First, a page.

The way in which the proton gradient leads to the production of ATP depends on ion channels through the inner mitochondrial membrane; these channels are a feature of the structure of ATP synthase. Protons flow back into the matrix through ion channels in the ATP synthase; the F0 part of the pro-tein is the proton channel. The flow of protons is accompanied by formation of ATP, which takes place in the F1 unit (Figure 20.18). The unique feature of chemiosmotic coupling is the direct linkage of the proton gradient to the phosphorylation reaction. The details of the way in which phosphorylation takes place as a result of the linkage to the proton gradient are not explicitly specified in this mechanism.
A reasonable mode of action for uncouplers can be proposed in light of the existence of a proton gradient. Dinitrophenol is an acid; its conjugate base, dinitrophenolate anion, is the actual uncoupler because it can react with pro-tons in the intermembrane space, reducing the difference in proton concentra-tion between the two sides of the inner mitochondrial membrane.
The antibiotic uncouplers, such as gramicidin A and valinomycin, are iono-phores, creating a channel through which ions such as H+, K+, and Na+canpass through the membrane. The proton gradient is overcome, resulting in the uncoupling of oxidation and phosphorylation.
In conformational coupling, the proton gradient is indirectly related to ATP production. The proton gradient leads to conformational changes in a number of proteins, particularly in the ATP synthase itself. Recent evidence appears to show that the proton gradient is involved in the release of tightly bound ATP from the synthase as a result of the conformational change (Figure 20.19). There are three sites for substrate on the synthase and three possible conformational states: open (O), with low affinity for substrate; loose-binding (L), which is not catalytically active; and tight-binding (T), which is catalytically active. At any given time, each site is in one of three different conformational states. These states interconvert as a result of the proton flux through the synthase. ATP already formed by the synthase is bound at a site in the T conformation, while ADP and Pi bind at a site in the L conformation. A proton flux converts the site in the T conformation to the O conformation, releasing the ATP. The site at which ADP and Pi are bound assumes the T conformation, which can then give rise to ATP. More recently, it has been shown that the F1 portion of ATP synthase acts as a rotary motor. The c, γ, and ε subunits constitute the rotor, turning within a stationary barrel of a domain consisting of the subunit in association with the α3β3 hexamer and the a and b subunits (refer to Figure 20.13 for a detailed picture of the subunits). The γ and ε subunits constitute the rotating “shaft” that mediates the energy exchange between the proton flow at F0 and ATP synthesis at F1.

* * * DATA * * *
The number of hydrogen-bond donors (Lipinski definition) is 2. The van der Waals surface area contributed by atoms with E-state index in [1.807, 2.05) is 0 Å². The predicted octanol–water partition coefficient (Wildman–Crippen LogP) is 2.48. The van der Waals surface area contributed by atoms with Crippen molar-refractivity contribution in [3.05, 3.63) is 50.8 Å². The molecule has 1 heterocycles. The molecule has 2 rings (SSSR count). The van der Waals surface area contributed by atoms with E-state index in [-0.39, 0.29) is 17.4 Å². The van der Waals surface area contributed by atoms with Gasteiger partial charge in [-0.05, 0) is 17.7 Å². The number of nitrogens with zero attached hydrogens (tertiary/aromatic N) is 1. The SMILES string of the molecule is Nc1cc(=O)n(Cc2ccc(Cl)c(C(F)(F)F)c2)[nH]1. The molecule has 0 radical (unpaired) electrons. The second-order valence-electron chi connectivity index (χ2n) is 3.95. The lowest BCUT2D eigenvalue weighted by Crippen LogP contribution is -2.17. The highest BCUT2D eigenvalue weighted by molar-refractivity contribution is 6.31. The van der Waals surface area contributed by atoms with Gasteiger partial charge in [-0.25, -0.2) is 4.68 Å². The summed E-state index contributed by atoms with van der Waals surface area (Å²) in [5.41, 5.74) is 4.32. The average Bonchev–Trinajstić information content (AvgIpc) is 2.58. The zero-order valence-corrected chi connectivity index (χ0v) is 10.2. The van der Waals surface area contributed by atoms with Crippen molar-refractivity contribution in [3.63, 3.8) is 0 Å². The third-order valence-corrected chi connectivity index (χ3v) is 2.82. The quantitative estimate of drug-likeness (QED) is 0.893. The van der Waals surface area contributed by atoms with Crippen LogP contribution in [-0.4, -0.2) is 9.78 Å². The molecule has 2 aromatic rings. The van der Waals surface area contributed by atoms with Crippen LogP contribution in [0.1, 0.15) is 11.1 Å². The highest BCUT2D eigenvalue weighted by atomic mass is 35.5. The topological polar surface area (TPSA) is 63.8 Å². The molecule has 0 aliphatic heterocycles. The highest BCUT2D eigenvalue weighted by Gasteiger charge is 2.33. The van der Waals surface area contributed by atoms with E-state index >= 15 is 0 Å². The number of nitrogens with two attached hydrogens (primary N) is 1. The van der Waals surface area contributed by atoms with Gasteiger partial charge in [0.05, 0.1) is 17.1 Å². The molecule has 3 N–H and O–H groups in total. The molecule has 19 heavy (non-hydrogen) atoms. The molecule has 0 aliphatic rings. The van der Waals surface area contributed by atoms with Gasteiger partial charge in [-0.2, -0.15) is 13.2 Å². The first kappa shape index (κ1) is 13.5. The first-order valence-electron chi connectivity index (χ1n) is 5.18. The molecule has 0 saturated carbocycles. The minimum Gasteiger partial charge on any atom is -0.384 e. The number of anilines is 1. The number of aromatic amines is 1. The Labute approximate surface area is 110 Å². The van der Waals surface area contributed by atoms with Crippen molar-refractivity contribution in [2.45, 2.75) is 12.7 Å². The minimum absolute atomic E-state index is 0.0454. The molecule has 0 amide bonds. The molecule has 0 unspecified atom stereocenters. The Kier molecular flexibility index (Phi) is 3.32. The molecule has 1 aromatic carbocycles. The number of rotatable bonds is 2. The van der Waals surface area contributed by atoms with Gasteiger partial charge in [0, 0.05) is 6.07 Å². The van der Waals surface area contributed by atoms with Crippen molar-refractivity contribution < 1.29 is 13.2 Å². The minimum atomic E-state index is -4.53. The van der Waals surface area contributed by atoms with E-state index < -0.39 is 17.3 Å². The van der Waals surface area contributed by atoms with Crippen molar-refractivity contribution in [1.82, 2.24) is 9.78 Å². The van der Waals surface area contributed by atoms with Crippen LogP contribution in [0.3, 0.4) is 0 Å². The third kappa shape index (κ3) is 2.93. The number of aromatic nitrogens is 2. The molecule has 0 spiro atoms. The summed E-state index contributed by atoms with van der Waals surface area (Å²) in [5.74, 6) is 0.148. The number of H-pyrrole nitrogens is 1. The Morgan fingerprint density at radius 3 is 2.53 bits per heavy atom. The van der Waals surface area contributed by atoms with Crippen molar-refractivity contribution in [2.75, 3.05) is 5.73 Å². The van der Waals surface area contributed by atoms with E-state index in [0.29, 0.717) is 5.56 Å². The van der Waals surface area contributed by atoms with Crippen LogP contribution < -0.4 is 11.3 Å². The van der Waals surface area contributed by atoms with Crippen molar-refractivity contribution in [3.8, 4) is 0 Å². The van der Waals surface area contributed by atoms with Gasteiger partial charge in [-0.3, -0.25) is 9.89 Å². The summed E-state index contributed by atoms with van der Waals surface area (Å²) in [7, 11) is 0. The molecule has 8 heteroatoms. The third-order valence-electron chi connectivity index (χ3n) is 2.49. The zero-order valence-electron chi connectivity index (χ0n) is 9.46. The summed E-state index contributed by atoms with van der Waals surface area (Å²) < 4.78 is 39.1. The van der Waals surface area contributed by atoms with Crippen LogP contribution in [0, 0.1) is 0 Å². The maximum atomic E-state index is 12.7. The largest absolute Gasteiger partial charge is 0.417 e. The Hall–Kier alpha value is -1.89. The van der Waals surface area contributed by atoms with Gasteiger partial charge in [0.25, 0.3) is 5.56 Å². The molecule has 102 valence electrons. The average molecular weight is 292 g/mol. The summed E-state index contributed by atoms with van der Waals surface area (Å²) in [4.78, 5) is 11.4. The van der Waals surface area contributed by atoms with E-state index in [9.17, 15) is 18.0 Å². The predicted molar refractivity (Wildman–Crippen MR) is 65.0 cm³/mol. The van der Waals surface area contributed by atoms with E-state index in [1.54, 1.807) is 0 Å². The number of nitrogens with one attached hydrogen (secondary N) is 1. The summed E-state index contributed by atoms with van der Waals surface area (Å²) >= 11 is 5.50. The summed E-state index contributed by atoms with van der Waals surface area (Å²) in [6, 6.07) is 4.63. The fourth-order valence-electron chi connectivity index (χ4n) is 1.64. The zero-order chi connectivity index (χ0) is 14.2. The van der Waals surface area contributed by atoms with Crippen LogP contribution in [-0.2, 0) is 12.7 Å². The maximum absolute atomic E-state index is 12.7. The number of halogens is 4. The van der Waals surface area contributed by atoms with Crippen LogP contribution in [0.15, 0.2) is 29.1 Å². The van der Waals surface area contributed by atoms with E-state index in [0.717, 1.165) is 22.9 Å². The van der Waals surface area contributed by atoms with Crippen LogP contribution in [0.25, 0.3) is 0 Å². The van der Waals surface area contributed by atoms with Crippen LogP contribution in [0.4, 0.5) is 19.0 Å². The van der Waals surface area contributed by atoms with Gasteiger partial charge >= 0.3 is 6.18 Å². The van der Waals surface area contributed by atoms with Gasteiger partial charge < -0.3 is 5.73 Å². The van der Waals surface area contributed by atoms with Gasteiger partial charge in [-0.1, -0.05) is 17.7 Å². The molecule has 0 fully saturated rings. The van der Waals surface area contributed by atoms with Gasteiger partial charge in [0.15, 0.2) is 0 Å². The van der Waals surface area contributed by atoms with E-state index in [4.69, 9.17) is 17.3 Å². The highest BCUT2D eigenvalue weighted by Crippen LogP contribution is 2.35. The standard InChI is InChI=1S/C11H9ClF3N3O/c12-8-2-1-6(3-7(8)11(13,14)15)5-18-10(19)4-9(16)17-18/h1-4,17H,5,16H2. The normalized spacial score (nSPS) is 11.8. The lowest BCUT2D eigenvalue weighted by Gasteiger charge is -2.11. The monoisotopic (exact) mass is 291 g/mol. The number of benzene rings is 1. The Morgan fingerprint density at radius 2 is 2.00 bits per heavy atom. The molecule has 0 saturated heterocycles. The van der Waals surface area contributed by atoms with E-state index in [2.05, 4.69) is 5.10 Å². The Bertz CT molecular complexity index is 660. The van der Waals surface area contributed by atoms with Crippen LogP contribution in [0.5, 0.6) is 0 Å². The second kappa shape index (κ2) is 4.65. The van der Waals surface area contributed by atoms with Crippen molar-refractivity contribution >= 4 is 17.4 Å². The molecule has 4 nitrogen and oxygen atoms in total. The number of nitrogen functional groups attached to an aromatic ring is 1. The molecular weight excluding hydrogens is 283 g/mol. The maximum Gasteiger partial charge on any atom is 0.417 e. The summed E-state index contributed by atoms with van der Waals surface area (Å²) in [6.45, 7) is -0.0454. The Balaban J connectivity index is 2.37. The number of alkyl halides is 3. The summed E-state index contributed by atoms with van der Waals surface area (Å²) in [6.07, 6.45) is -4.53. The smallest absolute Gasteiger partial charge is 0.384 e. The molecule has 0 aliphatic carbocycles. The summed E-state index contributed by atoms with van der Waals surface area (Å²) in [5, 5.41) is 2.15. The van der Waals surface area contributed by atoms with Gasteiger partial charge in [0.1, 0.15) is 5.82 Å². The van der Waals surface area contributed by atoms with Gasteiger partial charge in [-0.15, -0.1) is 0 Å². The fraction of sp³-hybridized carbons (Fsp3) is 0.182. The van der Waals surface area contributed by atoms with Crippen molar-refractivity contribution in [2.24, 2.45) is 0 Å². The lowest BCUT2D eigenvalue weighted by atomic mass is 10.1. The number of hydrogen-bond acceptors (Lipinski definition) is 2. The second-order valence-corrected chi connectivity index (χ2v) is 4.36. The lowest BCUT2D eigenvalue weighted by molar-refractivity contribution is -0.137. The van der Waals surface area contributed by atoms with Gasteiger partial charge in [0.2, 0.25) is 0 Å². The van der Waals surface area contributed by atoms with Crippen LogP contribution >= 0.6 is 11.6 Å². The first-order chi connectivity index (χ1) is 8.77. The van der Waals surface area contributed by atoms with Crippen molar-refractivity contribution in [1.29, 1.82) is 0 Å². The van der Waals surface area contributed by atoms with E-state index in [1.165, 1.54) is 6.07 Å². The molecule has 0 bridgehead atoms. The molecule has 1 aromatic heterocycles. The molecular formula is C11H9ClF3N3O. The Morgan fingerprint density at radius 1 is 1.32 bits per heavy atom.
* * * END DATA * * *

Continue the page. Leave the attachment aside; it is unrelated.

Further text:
In essence, the chemical energy of the proton gradient is converted to mechanical energy in the form of the rotating proteins. This mechanical energy is then converted to the chemical energy stored in the high-energy phosphate bonds of ATP.
Electron micrographs have shown that the conformation of the inner mito-chondrial membrane and cristae is distinctly different in the resting and active states. It is well established that the shape of mitochondria is not static. This evidence long supported the idea that conformational changes play a role in the coupling of oxidation and phosphorylation.
In chemiosmotic coupling, the proton gradient is the crux of the mat-ter. The flow of protons through a pore in the synthase drives ATP production.
In conformational coupling, a change in the shape of the synthase releases bound ATP that has already been formed.